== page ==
Our First Malay BG – What was Said and Not Said


Well, the SAF is trying its best to be progressive and move Malays laterally and upwards in the SAF. The SAF since independence, for deep rooted geopolitical reasons, has been cautious about Malays in the military. They finally have a BG, the Malay community finally has a BG and Mindef can puff out its chest and say that they are opening up quite well in redefining the infamously frank machine-gun dilemma (partly borne out of worry that one day Malaysia might carry out its former PM Tunku Abdul Rahman’s threat to cut water supply and bring Singapore to its knees),

If, for instance, you put in a Malay officer who’s very religious and who has family ties in Malaysia in charge of a machine gun unit, that’s a very tricky business. We’ve got to know his background.” Lee Kuan Yew

All good that the SAF has made a Malay and fellow Singaporean no less, a BG. But to be the Devils Advocate, besides looking at what was said, we also have to think about what was not said. What is this BG’s portfolio? Is the answer something that will perpetuate the impression that Malays are welcome and yet not welcomed in the SAF?


SAF’s first Malay general

TO HEAR Colonel Ishak Ismail, 46, tell it, his decision to become a regular officer in the Singapore Armed Forces (SAF) was greeted with some incredulity.

He recalled yesterday that someone asked him pointedly: ‘This is your name – you sure you want to sign on?’

He has replied in the affirmative many times in the last 28 years.

Yesterday, his time in the military was capped in historic fashion – he has become the first Malay general in the SAF.

His promotion marks a milestone in Malays’ efforts to be fully accepted in the military, a controversial issue ever since it was disclosed in 1987 that the SAF adopted a cautious approach in placing them in key positions.

Col Ishak was one of five who headed the SAF’s annual promotion list and attained the rank of Brigadier-General or Rear-Admiral (One Star).

The other four were: Colonel (Dr) Benjamin Seet and Colonel Lee Shiang Long from the Army; the Republic of Singapore Navy’s Colonel Tan Wee Beng; and Colonel Kwek Kok Kwong of the Republic of Singapore Air Force.

The five were among 464 from all three arms – both regulars and operationally-ready National Servicemen – presented with their certificates of promotion at a ceremony at Bukit Gombak Camp yesterday.

The promotions will take effect from July 1, which is SAF Day.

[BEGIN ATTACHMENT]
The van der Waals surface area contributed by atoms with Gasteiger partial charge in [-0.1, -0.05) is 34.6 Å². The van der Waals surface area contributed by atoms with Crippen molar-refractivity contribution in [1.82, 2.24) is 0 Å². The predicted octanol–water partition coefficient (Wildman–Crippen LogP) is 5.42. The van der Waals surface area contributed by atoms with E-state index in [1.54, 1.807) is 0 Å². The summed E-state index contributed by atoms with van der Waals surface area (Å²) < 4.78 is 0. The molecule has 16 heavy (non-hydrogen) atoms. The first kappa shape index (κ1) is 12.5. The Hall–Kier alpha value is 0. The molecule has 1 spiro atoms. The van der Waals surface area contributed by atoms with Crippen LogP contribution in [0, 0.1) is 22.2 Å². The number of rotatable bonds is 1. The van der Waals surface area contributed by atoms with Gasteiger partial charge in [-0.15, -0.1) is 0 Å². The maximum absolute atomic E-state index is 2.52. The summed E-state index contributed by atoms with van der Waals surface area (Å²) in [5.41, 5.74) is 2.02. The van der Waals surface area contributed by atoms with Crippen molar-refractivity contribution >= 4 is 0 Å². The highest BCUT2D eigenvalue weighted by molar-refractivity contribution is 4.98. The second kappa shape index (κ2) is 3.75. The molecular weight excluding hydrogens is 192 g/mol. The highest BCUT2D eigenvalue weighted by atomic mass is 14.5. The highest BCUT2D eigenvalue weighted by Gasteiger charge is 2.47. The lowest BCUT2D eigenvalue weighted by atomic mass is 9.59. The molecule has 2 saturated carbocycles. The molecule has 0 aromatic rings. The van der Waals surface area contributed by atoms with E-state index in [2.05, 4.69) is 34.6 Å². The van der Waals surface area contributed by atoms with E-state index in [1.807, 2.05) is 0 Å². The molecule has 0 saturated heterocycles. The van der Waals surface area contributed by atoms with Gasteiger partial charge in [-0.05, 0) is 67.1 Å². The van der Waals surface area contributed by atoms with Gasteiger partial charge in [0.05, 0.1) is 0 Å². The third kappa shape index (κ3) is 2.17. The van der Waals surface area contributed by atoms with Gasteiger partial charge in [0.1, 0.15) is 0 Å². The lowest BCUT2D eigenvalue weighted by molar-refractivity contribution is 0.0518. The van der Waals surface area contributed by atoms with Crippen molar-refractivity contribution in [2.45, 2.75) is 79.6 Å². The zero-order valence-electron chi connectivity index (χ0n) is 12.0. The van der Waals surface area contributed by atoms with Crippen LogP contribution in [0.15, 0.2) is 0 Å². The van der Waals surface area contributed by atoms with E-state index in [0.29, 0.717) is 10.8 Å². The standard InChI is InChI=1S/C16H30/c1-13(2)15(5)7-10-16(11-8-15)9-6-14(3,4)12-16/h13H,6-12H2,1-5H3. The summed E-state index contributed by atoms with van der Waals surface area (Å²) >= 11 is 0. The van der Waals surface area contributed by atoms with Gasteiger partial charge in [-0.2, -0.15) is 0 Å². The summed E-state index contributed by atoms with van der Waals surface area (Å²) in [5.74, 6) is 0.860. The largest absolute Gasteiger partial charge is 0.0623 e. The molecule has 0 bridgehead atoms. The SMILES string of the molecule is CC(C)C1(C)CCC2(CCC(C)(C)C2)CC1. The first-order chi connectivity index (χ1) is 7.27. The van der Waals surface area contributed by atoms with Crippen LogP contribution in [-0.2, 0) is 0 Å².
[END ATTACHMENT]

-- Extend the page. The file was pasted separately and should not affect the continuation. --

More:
For Col Ishak, moving to the rank of Brigadier-General is reward for what he calls a consuming passion: Developing people to their potential.

Calling himself a ‘servant leader’, he said: ‘What gets me up in the morning and gives me the passion every day is the same reason I became a regular officer: Being able to influence people to something that they may not see themselves accomplishing.’

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8 responses

  1. Pingback: The Singapore Daily » Blog Archive » Daily SG: 29 Jun 2009

  2. BG Ishak is heading the 6th division and it is presumably a front line and sensitive appointment. So on one hand the SAF is assuring the Malay community that a Malay can be trusted to lead a combat unit. However, he is only one man and the extent and depth to which Malays are represented in the SAF is not public.

    Nevertheless, I feel that the winds of change are here and the SAF is slowly becoming matured enough to realise that Malays too can play a role in the military defence of our country.

    June 29, 2009 at 1:13 pm

    • xcessmeine

      malay dilemma have you been in the army?. Like what samantha said.. soon he will our first in the singapore, JB and some say Batam malay general.. it just a gimmick.

      August 25, 2010 at 10:20 am

  3. Samantha

    TODAY reported that Ishak, after the timely promotion when retirement age in SAF was just changed recently from 45 to 50, is appointed Commander of the 12th Singapore Infantry Brigade – the most senior officer in charge of army TRAINING. That’s hardly a frontline appointment, unless the SAF decides to send first in battle recruits for cannon fodder. Note also “the most senior officer” in charge of army training – i.e. before Ishak, they never had to have general in charge of training.

    June 30, 2009 at 8:21 am

  4. Ran

    You should have a read through this:

    Lee Kuan Yew: Race, Culture, Genes – http://www3.ntu.edu.sg/lib/ne/lky/raceculturegenes.pdf

    June 30, 2009 at 10:56 am

  5. Pingback: The Singapore Daily » Blog Archive » Weekly Roundup: Week 27

  6. Pingback: SilentAssassin’s Archive

  7. armydaze

    No one here obviously has served NS.

    There are THREE infantry divisions – 3Div, 6 Div and 9 Div. And 6Div, which he was the Div Com for, is the least prestigious and least important of the three.

    The other two- one is the largest Infantry Div by overall numbers, the other is the largest in terms active fighting body (as opposed to a bunch of NS men). 6Div is the smallest, tiniest division and the least important when the three are compared and measured.

    Malaydilemma, you don’t know what you are talking about! Not one bit.

    January 10, 2010 at 11:21 pm

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